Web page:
NAIROBI, Kenya — As an astonishing column of Rwandan refugees silently trudged home to an uncertain future in the land they fled in chaos and panic more than two years ago, the Clinton administration signaled Saturday that it was rethinking the size and scope of the role that U.S. troops would play in a proposed international mercy mission in the region.
Defense Secretary William J. Perry described the exodus of ethnic Hutus from refugee camps in Zaire--an estimated 120,000 crossed the border into Rwanda on Saturday--as a positive development that had given pause to planners in the United States and other Western nations poised to help stabilize the chaotic situation in the camps.
Speaking to reporters at a Pentagon briefing, Perry said no decisions had yet been made on whether to reduce the American role in the U.N.-authorized mission to help feed and protect the refugees, who were liberated from the camps after the apparent rout of Hutu extremists who had held them virtual captives.
On Friday, the U.N. Security Council authorized the dispatch of 10,000 to 12,000 soldiers to Central Africa on the humanitarian mission. The Clinton administration had been considering a U.S. contingent of as many as 5,000 troops for the four-month effort.
But with the situation on the ground changing by the hour, the Pentagon was clearly reluctant to commit a large force if it was no longer needed.
If the refugees continue to flow out of the camps, Perry said, "it will change substantially the nature of the humanitarian problem in the region. It will not eliminate the need for humanitarian support, but it will substantially change the nature of that need."
Saturday's astonishing exodus from Zaire to neighboring Rwanda brought the 30-hour total of returning refugees to more than 200,000 people, with hundreds of thousands more still tramping in eerie silence on the road behind them, according to a spokesman for the Office of the U.N. High Commissioner for Refugees.
The unexpected influx overwhelmed border guards and aid workers, who gave up all attempts to register or search the refugees for weapons as they quietly poured across the Rwandan border at Gisenyi. At one point, aid workers estimated that 12,000 people were crossing each hour.
"The road of death is now the road of hope," said Ray Wilkinson, a U.N. refugee agency spokesman in Gisenyi.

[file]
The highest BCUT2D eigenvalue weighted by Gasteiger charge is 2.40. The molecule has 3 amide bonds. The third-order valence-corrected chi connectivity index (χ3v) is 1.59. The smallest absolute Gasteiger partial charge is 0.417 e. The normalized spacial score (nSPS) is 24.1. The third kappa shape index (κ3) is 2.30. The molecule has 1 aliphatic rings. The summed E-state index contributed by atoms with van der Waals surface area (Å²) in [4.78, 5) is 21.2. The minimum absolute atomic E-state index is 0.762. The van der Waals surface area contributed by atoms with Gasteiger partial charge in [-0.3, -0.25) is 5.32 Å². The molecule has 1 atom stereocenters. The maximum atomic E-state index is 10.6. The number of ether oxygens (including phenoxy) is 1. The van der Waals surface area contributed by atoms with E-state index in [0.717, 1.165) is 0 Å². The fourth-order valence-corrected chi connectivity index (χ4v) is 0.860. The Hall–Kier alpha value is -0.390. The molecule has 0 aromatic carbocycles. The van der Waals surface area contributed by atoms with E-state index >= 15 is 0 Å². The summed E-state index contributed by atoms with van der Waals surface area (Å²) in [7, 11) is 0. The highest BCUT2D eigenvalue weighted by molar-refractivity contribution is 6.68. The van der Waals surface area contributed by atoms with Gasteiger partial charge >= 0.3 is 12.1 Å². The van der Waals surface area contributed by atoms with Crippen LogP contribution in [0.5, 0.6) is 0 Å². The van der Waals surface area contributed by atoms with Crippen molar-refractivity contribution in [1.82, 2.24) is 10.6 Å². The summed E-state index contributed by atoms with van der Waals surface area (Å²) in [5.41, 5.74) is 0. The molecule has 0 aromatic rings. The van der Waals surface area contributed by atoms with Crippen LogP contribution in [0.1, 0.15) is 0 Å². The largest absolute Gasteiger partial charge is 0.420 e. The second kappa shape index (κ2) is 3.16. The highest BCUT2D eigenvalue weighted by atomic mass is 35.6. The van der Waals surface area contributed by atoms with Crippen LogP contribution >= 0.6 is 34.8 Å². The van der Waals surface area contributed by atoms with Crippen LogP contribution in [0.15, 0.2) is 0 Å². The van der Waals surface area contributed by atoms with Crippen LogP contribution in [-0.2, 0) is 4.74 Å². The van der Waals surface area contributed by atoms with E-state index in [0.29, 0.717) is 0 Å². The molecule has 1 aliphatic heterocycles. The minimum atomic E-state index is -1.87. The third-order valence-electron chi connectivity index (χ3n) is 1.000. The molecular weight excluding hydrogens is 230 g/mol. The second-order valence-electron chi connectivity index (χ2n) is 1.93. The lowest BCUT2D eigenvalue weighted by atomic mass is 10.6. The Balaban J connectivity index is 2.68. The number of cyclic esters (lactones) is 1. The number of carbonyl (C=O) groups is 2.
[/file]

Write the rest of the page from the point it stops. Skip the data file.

"The flow is unstoppable," Wilkinson said. "If we try to stop this, try to bring buses or trucks in, try to do the humanitarian thing, we'll probably make things worse. All we can do is go with the flow."
Perry said Saturday that a 40-member U.S. survey team was in Zaire trying to determine just how much of a U.S. presence would be required for the humanitarian mission.
"It is possible that our plan and the allies' plan . . . will be modified as a result of these developments," Perry said.
When President Clinton tentatively approved a U.S. role in the proposed humanitarian force last week, Republican lawmakers in Congress cautioned that the administration would have to avoid the kind of mistakes made in the humanitarian mission in Somalia. But in his weekly radio address Saturday, Clinton argued that the United States cannot disregard such overwhelming human tragedies.
"As the world's most powerful nation, we cannot turn our back when so many people, especially so many innocent children, are at mortal risk," Clinton said.
For its part, the Rwandan government said Saturday that the mass repatriation meant the rescue mission was no longer necessary, and it urged the United Nations to send aid to help resettle the returning refugees.
Food isn't a problem. The U.N. World Food Program has stockpiled enough food inside Rwanda to feed 700,000 people for 45 days, with additional supplies warehoused in nearby countries. Other aid groups have also laid in emergency provisions.
But many of the returning Hutus will find that ethnic Tutsis have occupied the homes, farms and villages they abandoned when they first fled Rwanda in mid-1994, fearing reprisals for that year's Hutu genocide of the country's Tutsi minority.
"The major issue by far is going to be housing," said Michele Quintaglie, a World Food Program spokeswoman. "If you have hundreds of thousands of people suddenly coming in and wanting their houses back from people already living there, you've got a real problem."
Other difficulties, however, were more immediate Saturday. Two U.N. transit camps set up to house, feed and assist the refugees near the border were quickly inundated, and frantic aid workers encouraged everyone to keep moving.
The vast column was 30 miles long, an unending sea of shuffling families, clanking wheelbarrows and overstuffed bundles, stretching from Sake in Zaire to the Nkamira transit center inside Rwanda. Despite the mass movement, aid workers described an eerie calm along the road.